But he has a good excuse - Annabelle is killed early on*, throwing suspicion at Frederick and giving the characters an excuse to do horror movie things like split up and look around for ghosts or whatever. The movie's brief running time (75 minutes, which includes something akin to a teaser trailer at the top and an overlong narration explaining who everyone is) doesn't leave much time for dilly dally, and unlike a lot of those older films, the characters are all interesting. More importantly, they're all on equal ground save Price; many of the old ones would throw in a butler and/or an inspector to provide more suspects, inadvertently weakening the central mystery. But here, it's like Clue - you can make a case for any of them being the villain, and I can't really say any of them turning out to be the big bad would be a disappointment.

Keeping the cast compact also means not lessening the screentime for Price, who really cemented his place as the premiere horror actor of his day (and one of the greats of all time) with his role here. Before this, his horror work had been pretty limited - only a handful of films, some of which didn't even put him in the center role (such as The Fly, where he was the main guy's brother), and he was continuing to work heavily as a character actor in all types of films. But after this film became such a huge success (it was part of what inspired Hitchcock to make Psycho), his career became primarily genre-oriented, and would go on to make all those great Corman/Poe films, Last Man on Earth, and of course his masterpiece - Dr Phibes. Nowadays we think of this as one of the essential "Vincent Price horror movies", so it's hard to really even conceive of the fact that at the time of its release, it'd be no different than someone like Stanley Tucci or Jason Isaacs toplining one today.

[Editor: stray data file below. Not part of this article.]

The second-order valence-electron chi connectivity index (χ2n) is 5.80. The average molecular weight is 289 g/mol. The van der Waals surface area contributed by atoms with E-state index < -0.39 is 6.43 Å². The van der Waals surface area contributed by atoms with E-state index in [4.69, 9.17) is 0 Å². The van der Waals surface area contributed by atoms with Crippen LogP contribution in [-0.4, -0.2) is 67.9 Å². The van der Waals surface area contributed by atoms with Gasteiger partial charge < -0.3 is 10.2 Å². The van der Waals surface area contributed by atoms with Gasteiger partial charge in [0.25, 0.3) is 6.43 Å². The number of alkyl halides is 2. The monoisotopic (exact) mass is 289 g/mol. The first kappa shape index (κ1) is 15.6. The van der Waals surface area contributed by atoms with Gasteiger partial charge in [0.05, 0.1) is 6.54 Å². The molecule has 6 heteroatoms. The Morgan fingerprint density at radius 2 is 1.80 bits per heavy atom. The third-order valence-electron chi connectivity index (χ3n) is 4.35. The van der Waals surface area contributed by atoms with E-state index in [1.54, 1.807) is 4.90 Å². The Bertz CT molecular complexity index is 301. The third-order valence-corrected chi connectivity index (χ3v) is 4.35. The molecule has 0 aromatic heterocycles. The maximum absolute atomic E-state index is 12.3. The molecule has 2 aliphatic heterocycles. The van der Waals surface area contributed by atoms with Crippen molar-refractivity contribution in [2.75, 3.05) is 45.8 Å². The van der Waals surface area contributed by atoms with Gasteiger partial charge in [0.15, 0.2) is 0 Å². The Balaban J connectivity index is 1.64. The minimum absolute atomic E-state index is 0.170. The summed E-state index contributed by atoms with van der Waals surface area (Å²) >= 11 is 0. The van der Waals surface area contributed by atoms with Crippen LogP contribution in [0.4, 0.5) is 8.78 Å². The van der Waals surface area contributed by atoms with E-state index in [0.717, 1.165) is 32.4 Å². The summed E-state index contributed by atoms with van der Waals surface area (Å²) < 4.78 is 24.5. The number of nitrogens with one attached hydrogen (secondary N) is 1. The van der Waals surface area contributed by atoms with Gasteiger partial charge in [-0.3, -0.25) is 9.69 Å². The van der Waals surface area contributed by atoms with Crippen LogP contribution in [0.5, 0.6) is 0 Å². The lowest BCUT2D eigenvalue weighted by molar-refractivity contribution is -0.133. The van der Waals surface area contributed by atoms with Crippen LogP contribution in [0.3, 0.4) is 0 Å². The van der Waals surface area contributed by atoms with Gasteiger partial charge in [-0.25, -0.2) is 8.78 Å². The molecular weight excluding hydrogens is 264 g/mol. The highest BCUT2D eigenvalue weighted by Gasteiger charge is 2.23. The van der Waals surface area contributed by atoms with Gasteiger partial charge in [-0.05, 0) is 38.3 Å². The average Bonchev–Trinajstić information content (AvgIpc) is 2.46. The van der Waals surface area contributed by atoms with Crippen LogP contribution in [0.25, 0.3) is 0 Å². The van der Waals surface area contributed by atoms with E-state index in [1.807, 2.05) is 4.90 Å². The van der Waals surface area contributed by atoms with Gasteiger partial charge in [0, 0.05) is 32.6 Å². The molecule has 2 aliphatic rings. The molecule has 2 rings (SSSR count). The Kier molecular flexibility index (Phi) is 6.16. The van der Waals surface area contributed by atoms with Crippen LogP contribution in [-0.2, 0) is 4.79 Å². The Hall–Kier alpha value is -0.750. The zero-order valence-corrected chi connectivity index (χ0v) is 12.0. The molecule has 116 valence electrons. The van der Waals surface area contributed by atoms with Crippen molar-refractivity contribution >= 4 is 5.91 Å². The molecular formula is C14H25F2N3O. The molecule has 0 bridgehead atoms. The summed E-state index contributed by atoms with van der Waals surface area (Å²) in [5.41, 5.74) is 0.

Or Geoffrey Rush, who played Price's role in the remake and was pretty much the only good thing about it. Adapting a persona that seemed to be a mix of Price and James Woods, Rush was a total delight in the otherwise CGI-heavy and occasionally incomprehensible 1999 update, which nonetheless made a lot of money, resulting in a remake of Castle's 13 Ghosts two years later (they also released a House of Wax remake, but it had almost no relation to Price's film). The CGI in particular really bothered me - the original was a film that reveled in cheap tricks and simple gags - ones that are still pretty effective 50+ years later - and somehow the new team wanted to honor it with pricy, complicated FX that wouldn't scare a child? I didn't get it. The sequel, 2007's Return to House on Haunted Hill, actually tried harder to live up to the Castle spirit, as the Blu-ray/HD-DVD offered a "Choose Your Own Adventure" type approach to watching the film, something Castle would have approved of and probably tried himself** had the technology been around before he passed away in the 70s. It wasn't very good either, for the record.